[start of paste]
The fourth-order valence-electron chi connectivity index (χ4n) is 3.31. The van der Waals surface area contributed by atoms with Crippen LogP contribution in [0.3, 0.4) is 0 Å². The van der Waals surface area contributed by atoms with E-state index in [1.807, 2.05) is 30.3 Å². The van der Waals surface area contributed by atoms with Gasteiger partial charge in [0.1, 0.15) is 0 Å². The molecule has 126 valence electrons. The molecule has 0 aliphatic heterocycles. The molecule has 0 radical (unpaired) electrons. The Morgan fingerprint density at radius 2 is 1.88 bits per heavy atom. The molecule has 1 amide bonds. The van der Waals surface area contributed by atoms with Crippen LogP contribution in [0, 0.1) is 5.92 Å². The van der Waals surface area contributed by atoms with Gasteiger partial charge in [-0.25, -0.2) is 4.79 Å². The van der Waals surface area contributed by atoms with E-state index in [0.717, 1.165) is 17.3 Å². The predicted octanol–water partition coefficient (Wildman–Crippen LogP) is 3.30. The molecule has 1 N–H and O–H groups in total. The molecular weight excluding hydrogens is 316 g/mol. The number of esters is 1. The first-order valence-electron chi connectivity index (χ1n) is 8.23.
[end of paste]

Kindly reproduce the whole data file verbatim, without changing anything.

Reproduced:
The fourth-order valence-electron chi connectivity index (χ4n) is 3.31. The van der Waals surface area contributed by atoms with Crippen LogP contribution in [0.3, 0.4) is 0 Å². The van der Waals surface area contributed by atoms with E-state index in [1.807, 2.05) is 30.3 Å². The van der Waals surface area contributed by atoms with Gasteiger partial charge in [0.1, 0.15) is 0 Å². The molecule has 126 valence electrons. The molecule has 0 aliphatic heterocycles. The molecule has 0 radical (unpaired) electrons. The Morgan fingerprint density at radius 2 is 1.88 bits per heavy atom. The molecule has 1 amide bonds. The van der Waals surface area contributed by atoms with Crippen LogP contribution in [0, 0.1) is 5.92 Å². The van der Waals surface area contributed by atoms with Gasteiger partial charge in [-0.25, -0.2) is 4.79 Å². The van der Waals surface area contributed by atoms with E-state index in [0.717, 1.165) is 17.3 Å². The predicted octanol–water partition coefficient (Wildman–Crippen LogP) is 3.30. The molecule has 1 N–H and O–H groups in total. The molecular weight excluding hydrogens is 316 g/mol. The number of esters is 1. The first-order valence-electron chi connectivity index (χ1n) is 8.23.